Being an effective plumber requires proper training, the right equipment, and a good amount of knowledge about your trade. However, what many plumbers don’t understand is that to be safe and most efficient at their job, they also need to pay attention to jobsite safety tips. Here are some of the most important safety tips every plumber should know and follow every day at work.
Wear the Right Footwear
When working on residential plumbing jobs, make sure you wear steel-toed shoes. These will protect your feet from cuts, punctures and falls. Don’t carry heavy tool boxes with only one hand; use both hands to carry heavy tools instead. When working at heights, always wear a safety harness and lifeline that protects you in case of a fall.
Never climb onto rooftops without using safety equipment like a harness and fall protection system in place first. Make sure to keep all flammable materials away from open flames or sparks. And lastly, when working around water and gas lines, always turn off the water supply before beginning work so that you don’t accidentally cause a leak or burst pipe while performing repairs.
Use the Right Tools
An important aspect of jobsite safety is making sure that you have the right tools on hand. It’s easy to grab a ladder and get up on a roof or high place, but if you don’t have proper support and stability, you can fall to your death. Plumbing projects often require specialized tools that aren’t always readily available, but they are crucial in order to keep yourself safe while working. If you’re not familiar with how to use these tools, find someone who is, before using them on a job site. You may also want to consider getting an extra set of hands around when using more complicated equipment like ladders or scaffolding.
Wear the Right Clothes
While it might seem like a simple idea, wearing proper personal protective equipment (PPE) can make or break your day. While on-site, be sure to wear sturdy work boots and pants that are tightly fitted with steel-toed shoes. Also, try not to wear loose-fitting or baggy clothing that could get caught in machinery. Wearing appropriate PPE will keep you safe and help prevent injuries at work sites.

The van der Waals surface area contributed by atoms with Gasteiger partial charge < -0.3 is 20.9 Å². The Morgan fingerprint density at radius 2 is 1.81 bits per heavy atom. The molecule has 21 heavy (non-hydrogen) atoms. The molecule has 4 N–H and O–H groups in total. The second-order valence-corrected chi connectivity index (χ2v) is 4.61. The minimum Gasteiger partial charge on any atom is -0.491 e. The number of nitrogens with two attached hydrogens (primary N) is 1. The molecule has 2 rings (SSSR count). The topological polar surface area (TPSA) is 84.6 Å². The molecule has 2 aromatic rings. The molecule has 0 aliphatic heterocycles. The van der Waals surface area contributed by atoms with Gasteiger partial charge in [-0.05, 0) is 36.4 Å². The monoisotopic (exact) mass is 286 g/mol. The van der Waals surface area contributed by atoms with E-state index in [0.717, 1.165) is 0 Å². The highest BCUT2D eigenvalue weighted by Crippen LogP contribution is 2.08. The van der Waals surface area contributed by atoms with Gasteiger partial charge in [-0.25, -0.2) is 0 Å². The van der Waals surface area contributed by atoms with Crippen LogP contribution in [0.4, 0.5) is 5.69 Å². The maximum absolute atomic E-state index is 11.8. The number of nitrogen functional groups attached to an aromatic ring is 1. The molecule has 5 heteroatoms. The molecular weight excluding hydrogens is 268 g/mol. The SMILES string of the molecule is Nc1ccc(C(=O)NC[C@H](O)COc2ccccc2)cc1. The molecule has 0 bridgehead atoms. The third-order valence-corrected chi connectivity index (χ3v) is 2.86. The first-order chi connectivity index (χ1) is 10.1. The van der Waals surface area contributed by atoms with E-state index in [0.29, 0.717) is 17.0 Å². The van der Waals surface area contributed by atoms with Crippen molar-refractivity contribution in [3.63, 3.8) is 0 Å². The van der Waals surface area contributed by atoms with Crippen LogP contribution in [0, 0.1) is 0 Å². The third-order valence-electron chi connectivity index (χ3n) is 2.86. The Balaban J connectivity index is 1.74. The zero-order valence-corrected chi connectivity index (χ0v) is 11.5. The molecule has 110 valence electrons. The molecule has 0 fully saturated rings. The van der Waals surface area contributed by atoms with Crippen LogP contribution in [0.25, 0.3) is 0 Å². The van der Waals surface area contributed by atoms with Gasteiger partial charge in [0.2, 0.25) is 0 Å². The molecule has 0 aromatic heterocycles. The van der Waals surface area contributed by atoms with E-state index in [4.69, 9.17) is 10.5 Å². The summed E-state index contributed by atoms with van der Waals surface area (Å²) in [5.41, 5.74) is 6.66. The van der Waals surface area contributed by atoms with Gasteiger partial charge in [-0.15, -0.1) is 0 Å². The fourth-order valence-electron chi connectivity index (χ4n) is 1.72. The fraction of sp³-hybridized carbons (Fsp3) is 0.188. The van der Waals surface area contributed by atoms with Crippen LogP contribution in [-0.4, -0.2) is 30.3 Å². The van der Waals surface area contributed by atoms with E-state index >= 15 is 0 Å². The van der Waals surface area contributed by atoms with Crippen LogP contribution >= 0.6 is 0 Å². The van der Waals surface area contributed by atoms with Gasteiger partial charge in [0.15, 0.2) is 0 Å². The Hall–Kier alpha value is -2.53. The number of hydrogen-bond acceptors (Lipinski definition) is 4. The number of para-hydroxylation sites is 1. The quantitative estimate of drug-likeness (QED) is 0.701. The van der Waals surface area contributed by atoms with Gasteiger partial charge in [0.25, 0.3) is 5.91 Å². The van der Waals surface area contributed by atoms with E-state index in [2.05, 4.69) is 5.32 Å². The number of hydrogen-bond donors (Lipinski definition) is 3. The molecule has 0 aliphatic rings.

Additionally, be sure to follow all site safety rules as well as local regulations when working. Some jurisdictions require plumbers to wear hard hats, for example. Others may have specific policies about wearing ear protection while operating power tools or using noisy equipment such as grinders and nail guns. Local building codes may also require certain types of gloves while working with chemicals used in construction projects.
Utilize Proper Lighting
If you’re working in a basement, work under strong lighting to avoid tripping over tools or objects on your way to turning off a water valve. If it’s dark outside, use light safety lines while climbing ladders and taking other risks that can lead to falls. Also wear gloves with good grip when handling plumbing fixtures and fittings, so they don’t slip out of your hands. This will help prevent cuts from sharp edges and keep skin intact if you do happen to fall into wet areas of a home.
Follow CanOSH Standards
Contamination can come from many sources: sewage lines, septic tanks, contaminated storm runoff and so on. When working in these areas, always wear protective clothing and equipment.
If you’re a plumber or work in construction, safety is paramount to your success as a professional. While CanOSH standards are only guidelines and not laws, they should be followed closely at all times.
Complete & Follow Mandatory Education
Depending on the state different requirements are enforced. For example, in Massachusetts you need to complete mandatory 12 hours of plumbing continuing education every 2 years. Making sure to pay attention to these code updates and training is crucial to safety on the job.